If you plan on using [Microsoft’s] Frontpage or the other fancier option of WORD to manipulate web pages, then I might just bow out of the entire project. I have no urge to try and manipulate my learning curve to an entire different product, especially when there is no problems with [the new software]. I also have no urge to try and support 13 users and show them how to make a word document look halfway decent, then turn into a web document.
Grand Casino investigated the matter and terminated Lueck’s employment.
The commissioner’s representative found that by failing to notify any decision-maker concerning this possible problem with the software supplier and sending the cynical email to his interim supervisor, Lueck disregarded a standard of behavior that his employer had a right to expect. The commissioner’s representative concluded Lueck’s actions constituted employment misconduct that disqualified him from receiving unemployment benefits.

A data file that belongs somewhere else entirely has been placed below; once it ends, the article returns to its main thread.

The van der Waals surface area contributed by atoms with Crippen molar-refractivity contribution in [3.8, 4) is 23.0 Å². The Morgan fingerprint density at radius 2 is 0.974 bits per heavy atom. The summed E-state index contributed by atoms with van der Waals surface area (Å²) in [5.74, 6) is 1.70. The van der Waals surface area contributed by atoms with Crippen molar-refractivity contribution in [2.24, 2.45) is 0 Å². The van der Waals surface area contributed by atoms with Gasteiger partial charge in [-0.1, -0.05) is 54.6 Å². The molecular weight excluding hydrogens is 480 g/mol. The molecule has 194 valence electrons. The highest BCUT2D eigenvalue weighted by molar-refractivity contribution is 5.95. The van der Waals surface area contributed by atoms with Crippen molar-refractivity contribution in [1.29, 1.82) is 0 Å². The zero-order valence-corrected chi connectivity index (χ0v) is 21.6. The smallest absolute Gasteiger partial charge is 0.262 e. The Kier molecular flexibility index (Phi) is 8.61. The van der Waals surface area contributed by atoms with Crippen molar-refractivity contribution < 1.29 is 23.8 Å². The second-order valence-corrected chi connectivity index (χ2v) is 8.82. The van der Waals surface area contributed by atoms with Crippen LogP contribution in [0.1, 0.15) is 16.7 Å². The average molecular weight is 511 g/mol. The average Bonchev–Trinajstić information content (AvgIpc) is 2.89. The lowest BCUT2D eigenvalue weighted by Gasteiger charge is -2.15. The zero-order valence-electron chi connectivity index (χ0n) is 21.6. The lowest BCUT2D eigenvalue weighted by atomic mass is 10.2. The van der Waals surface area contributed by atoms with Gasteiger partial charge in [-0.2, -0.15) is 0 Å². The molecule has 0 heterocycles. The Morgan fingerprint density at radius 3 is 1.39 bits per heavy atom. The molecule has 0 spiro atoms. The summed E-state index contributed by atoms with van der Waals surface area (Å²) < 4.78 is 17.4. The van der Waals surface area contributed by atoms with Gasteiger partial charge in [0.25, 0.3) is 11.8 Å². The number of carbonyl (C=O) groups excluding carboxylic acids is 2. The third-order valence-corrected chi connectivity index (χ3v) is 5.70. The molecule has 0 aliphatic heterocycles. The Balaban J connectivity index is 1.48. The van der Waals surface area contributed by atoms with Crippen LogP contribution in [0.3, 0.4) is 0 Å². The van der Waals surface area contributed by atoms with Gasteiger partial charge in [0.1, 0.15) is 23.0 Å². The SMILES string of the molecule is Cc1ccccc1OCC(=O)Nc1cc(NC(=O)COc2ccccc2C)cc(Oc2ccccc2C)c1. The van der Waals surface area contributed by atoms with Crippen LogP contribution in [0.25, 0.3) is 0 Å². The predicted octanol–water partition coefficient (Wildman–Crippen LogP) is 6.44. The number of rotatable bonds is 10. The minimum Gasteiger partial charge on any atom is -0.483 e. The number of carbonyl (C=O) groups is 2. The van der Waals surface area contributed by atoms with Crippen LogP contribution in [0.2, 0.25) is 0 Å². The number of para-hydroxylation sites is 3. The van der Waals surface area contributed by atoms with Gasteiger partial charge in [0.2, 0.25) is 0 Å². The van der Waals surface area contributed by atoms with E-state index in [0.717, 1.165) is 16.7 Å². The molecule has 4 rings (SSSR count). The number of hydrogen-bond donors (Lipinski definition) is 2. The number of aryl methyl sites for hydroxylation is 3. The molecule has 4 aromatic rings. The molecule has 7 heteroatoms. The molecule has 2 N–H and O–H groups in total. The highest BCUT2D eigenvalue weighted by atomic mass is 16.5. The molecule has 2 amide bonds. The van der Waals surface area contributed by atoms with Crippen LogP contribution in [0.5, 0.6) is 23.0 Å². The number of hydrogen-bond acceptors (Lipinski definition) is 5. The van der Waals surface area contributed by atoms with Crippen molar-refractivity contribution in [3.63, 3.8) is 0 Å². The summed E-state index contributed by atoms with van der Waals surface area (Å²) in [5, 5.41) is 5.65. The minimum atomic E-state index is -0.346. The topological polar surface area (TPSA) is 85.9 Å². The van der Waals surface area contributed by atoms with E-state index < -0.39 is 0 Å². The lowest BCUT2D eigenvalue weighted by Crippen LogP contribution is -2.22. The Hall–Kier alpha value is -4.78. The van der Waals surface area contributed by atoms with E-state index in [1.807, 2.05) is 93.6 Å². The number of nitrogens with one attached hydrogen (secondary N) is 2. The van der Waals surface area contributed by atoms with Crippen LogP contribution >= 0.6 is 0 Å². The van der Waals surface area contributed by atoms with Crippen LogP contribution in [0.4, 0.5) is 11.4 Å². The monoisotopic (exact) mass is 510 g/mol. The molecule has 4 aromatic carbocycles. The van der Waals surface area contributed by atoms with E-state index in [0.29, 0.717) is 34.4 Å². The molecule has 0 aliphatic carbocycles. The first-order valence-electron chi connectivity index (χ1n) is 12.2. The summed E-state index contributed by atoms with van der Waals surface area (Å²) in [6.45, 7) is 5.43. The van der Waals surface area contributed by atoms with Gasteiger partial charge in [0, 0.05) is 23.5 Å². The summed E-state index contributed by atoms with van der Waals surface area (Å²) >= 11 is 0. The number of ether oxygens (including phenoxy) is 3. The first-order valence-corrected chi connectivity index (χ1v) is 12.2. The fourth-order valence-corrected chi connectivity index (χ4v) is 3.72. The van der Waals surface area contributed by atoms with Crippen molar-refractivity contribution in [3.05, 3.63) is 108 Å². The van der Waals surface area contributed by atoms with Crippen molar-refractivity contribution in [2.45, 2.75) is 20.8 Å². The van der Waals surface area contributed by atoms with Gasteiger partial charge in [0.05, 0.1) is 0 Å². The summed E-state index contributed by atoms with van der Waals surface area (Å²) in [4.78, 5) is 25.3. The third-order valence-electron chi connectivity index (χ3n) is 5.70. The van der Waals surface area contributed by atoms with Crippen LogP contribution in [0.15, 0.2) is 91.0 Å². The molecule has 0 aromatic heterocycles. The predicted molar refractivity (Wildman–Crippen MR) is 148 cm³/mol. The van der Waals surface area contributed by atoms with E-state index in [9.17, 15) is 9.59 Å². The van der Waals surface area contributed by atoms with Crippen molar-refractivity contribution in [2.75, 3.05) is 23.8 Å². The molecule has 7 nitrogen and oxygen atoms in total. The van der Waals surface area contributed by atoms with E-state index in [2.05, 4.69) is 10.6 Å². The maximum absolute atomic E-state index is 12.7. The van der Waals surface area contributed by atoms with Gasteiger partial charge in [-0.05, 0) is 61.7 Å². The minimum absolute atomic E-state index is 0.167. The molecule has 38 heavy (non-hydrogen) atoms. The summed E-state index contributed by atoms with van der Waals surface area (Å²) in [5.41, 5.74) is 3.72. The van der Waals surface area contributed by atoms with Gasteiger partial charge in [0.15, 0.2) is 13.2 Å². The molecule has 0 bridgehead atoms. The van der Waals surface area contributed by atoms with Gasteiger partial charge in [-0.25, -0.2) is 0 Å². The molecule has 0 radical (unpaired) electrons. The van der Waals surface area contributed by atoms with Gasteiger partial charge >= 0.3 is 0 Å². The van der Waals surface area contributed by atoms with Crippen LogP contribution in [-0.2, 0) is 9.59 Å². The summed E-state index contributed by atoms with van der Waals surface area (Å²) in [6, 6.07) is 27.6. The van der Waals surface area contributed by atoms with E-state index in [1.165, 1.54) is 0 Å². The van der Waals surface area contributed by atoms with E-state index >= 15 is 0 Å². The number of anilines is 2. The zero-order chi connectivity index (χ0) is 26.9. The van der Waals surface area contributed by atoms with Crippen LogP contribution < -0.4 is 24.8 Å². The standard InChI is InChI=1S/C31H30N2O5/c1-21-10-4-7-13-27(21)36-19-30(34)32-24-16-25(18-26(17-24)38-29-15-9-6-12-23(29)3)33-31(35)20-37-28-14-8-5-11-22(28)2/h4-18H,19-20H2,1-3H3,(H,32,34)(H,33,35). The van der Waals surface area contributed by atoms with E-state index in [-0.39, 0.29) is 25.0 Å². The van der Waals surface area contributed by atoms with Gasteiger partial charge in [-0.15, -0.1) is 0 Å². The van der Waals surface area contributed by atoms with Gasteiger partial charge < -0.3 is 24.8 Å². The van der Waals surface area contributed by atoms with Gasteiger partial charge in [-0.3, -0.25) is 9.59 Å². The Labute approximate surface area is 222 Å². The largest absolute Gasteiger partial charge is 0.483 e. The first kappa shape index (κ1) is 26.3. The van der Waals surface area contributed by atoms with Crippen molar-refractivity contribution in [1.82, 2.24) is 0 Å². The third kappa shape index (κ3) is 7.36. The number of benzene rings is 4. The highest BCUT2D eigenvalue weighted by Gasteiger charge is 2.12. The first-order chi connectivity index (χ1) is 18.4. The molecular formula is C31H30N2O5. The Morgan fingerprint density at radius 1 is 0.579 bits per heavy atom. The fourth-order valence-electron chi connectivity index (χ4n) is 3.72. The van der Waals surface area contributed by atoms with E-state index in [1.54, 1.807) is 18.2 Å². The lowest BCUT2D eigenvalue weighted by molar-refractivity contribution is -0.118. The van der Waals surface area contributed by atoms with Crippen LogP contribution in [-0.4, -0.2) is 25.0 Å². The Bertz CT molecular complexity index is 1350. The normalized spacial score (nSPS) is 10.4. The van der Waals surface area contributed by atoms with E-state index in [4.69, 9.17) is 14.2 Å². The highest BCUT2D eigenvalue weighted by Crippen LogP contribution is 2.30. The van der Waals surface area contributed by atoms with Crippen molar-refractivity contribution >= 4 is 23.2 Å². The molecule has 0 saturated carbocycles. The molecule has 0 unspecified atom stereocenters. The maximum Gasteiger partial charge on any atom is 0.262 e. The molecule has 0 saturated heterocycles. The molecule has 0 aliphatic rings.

The question for this court is whether Lueck’s undisputed actions constitute such employment misconduct as to support denial of unemployment benefits. Whether an employee committed an act constituting disqualifying misconduct is a mixed question of fact and law. Colburn v. Pine Portage Madden Bros., 346 N.W.2d 159, 161 (Minn. 1984). The determination of whether an employee committed a particular act is a question of fact. Scheunemann v. Radisson South Hotel, 562 N.W.2d 32, 34 (Minn. App. 1997). The commissioner’s representative’s factual findings are viewed in the light most favorable to the decision and are not disturbed if evidence in the record reasonably tends to sustain them. Schmidgall v. FilmTec Corp., 644 N.W.2d 801, 804 (Minn. 2002); Lolling v. Midwest Patrol, 545 N.W.2d 372, 377 (Minn. 1996). The determination of whether those acts are misconduct is a question of law, and this court is free to exercise independent judgment. Ress v. Abbott Northwestern Hosp., Inc.,448 N.W.2d 519, 523 (Minn. 1989).